A paper published last week in the journal Nature detailed how scientists at MIT demonstrated how an effect known as singlet exciton fission could be applied to silicon solar cells and could lead to cell efficiencies as high as 35%.
Singlet exciton fission is an effect seen in certain materials whereby a single photon (particle of light) can generate two electron-hole pairs as it is absorbed into a solar cell rather than the usual one. The effect has been observed by scientists as far back as the 1970s and though it has become an important area of research for some of the world’s leading institutes over the past decade; translating the effect into a viable solar cell has proved complex.
In the paper Sensitization of silicon by singlet exciton fission in tetracene, the scientists claimed to be the first group to transfer the effect from one of the ‘excitonic’ materials known to exhibit it, in this case tetracene – a hydrocarbon organic semiconductor, into crystalline silicon. They achieved the feat by placing an additional layer just a few atoms thick of hafnium oxynitride between the silicon solar cell and the excitonic tetracene layer.
“It turns out this tiny, tiny strip of material at the interface between these two systems ended up defining everything,” explained lead author Markus Einziger, a graduate student at MIT’s Center for Excitonics. “It’s why other researchers couldn’t get this process to work and why we finally did.”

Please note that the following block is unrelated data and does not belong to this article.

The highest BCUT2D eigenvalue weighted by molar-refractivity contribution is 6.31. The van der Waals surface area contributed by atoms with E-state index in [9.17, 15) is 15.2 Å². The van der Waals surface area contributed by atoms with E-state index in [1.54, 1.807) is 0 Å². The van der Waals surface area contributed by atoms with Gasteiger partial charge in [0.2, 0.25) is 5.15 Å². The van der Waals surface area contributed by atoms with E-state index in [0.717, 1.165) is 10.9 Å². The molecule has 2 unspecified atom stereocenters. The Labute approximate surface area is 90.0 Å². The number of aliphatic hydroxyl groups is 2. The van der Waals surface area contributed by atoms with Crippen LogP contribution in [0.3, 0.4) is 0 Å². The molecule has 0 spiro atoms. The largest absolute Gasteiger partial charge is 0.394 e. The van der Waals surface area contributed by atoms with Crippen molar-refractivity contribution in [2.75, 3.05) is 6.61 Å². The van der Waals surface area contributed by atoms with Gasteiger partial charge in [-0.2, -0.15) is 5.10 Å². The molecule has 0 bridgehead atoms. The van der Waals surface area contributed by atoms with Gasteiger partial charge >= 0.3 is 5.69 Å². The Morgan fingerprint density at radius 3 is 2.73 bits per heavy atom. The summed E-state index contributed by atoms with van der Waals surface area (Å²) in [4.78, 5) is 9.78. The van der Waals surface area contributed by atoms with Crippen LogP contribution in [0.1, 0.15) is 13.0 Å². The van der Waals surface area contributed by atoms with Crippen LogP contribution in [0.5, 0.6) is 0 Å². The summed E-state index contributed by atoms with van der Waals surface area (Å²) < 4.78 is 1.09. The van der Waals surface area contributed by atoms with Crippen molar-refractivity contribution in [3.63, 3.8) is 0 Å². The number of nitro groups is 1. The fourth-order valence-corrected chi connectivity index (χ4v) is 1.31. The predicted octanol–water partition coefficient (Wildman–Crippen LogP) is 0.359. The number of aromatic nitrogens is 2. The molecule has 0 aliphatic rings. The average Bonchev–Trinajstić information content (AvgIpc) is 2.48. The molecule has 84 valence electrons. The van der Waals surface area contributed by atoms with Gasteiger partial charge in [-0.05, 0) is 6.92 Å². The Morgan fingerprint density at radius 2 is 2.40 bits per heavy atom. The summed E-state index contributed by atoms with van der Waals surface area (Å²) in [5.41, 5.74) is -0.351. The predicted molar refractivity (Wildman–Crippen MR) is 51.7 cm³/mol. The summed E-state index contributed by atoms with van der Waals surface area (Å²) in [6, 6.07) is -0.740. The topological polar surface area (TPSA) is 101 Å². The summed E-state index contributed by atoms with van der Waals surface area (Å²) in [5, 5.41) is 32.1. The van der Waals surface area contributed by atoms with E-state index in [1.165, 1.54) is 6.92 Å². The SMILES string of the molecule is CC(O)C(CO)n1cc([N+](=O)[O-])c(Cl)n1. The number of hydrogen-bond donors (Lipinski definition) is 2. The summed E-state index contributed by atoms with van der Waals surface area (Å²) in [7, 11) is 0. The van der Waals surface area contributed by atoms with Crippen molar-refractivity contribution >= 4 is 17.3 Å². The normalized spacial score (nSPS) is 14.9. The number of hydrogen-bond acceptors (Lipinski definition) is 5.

The hafnium oxynitride layer acts as a “nice bridge”, making it possible for high energy photons generated in the tetracene layer to trigger the release of two electrons in the silicon cell. The scientists reported the discovery saw a doubling of energy output from the green and blue parts of the light spectrum.
However, while they speculate the development could boost silicon solar cell efficiency to a maximum of around 35% – beyond the theoretical limit for single junction silicon solar – they did not include the efficiencies actually achieved in their experiments.
The researchers stated, while their newly published work provides the “crucial step” of coupling the two materials efficiently, there is still work to be done. “We still need to optimize the silicon cells for this process,” said MIT professor of electrical engineering and computer science Marc Baldo. “Overall, commercial applications are probably still a few years off.”
Efficiency could be even higher
The MIT researchers were keen to add their work, which they described as “turbocharging” silicon solar cells, differs from the most common approaches to increasing solar cell efficiencies, which these days are focused more on tandem cell concepts. “We’re adding more current into the silicon as opposed to making two cells,” said Baldo.
The team will continue its work with the materials, which could have the potential to achieve efficiencies for single junction silicon beyond even the 35% theorized. “We know that hafnium oxynitride generates additional charge at the interface which reduces losses by a process called electric field passivation,” said Einziger. “If we can establish better control over this phenomenon, efficiencies may climb even higher.”